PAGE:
Coca-Cola will be more expensive due to the high price of commodities, or so said CEO of The Coca-Cola Company, James Quincey, who in an interview with CNBC confirmed that the company will soon have to raise the price of its products.
“We are well-hedged in ’21, but there’s pressure built up for ’22, and so there will have to be some price increases,” Quincey said referring to the company’s financial pressures. The CEO also added, “We intend to manage those [costs] intelligently, thinking through the way we use package sizes and really optimize the price points for consumers.”
During 2020 Coca-Cola saw its sales drop due to repeated quarantines, forcing it to remove more than 200 products from its portfolio. In 2021 the problems come from the supply side, with a more expensive supply chain putting upward pressure on commodity prices, including a crucial grain for the manufacture of the carbonated beverage: corn.
Increasing price of corn
Although the belief still persists that Coca Cola in the United States is a sugary drink, the truth is that the syrup that sweetens the soft drink is not made from sucrose (the sugar molecule), but from corn fructose.
In 1982, President Ronald Reagan imposed quotas on sugar imports to protect American sugar mills from competition from the southern hemisphere, which had cheaper labor. This decision drove up sugar prices due to a more limited supply controlled by the cartel of American producers.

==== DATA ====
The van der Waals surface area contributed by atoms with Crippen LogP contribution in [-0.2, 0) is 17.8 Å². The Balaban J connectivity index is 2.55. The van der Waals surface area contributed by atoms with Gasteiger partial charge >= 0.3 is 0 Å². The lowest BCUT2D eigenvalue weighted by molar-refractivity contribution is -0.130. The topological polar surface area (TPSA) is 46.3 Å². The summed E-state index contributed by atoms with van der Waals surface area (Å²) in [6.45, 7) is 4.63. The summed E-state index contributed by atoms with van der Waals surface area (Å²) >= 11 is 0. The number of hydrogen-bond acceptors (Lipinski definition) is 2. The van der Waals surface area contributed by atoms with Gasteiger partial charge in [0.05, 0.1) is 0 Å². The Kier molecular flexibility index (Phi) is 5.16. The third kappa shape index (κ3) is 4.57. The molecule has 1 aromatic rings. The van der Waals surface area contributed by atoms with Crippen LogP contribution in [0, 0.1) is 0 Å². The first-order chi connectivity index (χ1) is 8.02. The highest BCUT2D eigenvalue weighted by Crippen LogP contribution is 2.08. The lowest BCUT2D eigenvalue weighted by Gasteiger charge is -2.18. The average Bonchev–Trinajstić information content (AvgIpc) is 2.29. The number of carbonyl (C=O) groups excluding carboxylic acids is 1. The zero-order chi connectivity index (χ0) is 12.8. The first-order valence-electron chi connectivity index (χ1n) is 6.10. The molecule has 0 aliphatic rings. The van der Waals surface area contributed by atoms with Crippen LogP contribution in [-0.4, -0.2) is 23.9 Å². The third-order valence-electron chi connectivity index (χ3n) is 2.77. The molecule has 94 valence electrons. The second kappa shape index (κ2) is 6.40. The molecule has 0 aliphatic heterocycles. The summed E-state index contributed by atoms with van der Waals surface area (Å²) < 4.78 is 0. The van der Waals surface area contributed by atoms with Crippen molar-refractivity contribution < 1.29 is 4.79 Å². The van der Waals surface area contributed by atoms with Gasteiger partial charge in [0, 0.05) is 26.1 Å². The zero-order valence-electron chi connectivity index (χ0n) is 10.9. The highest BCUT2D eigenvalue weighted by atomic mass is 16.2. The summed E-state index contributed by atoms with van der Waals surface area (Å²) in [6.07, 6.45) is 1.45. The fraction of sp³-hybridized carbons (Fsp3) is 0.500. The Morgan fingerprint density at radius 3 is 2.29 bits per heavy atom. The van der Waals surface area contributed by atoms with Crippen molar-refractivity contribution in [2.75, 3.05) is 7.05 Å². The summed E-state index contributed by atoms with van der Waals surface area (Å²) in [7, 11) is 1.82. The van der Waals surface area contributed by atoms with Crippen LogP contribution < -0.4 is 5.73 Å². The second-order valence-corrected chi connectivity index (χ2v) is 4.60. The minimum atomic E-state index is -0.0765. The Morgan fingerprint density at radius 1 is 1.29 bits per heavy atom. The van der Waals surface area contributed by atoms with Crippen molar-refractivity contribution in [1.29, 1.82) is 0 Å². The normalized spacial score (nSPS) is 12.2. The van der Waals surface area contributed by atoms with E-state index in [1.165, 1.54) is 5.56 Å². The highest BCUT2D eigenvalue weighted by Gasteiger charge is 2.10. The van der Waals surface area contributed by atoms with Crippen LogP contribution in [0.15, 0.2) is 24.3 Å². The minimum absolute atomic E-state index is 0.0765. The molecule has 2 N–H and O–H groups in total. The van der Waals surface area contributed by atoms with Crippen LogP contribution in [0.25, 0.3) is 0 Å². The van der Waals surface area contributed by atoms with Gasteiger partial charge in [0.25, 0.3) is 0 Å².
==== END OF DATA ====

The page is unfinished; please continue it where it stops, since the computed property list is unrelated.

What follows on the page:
Faced with the rising price of sugar, Coca Cola decided to produce its beverages with corn, a cheaper substitute, abundant on American soil and highly subsidized by the federal government.
By 1984, Coca Cola had its own corn-based syrup recipe, which substituted for sugar, but retained the sweet taste that accompanies the carbonated sensation in the classic soft drink. Corn-based syrup continues to sweeten every Coca Cola bottled in the United States.
Why is corn becoming more expensive?
From the beginning of the pandemic to the present, the price of corn derivatives has risen by 63%, which has made the entire value chain around this grain more expensive.
A supply chain constrained by the pandemic is coupled with a rapid increase in demand from China, which has become the main buyer of U.S. corn with more than 24 million metric tons from March 2020 to March 2021. This leaves Mexico behind, which used to be the leading buyer of corn at 12 million metric tons per year.
China has a structural deficit of 30 million tons of corn, so despite the tariffs imposed by the government of former President Donald Trump, it has decided to import it massively from the United States. China’s average corn imports are 40 million tons per year.
Not just because of China
At the moment it is not only the price of corn that has been affected, in general the price of commodities has increased across the United States, as well as the costs faced by suppliers.
Nor has the massive money printing driven by the Federal Reserve helped, which has already pushed up the prices of many commodities and assets due to the dollar’s increasing devaluation. Many analysts expect that the U.S. will soon experience more inflation because of the amount of money in circulation.
With its announcement, Coca-Cola joins the growing number of companies such as Kimberly-Clark and J. M. Smucker’s announcing that they will soon have to raise prices due to increases in raw material costs.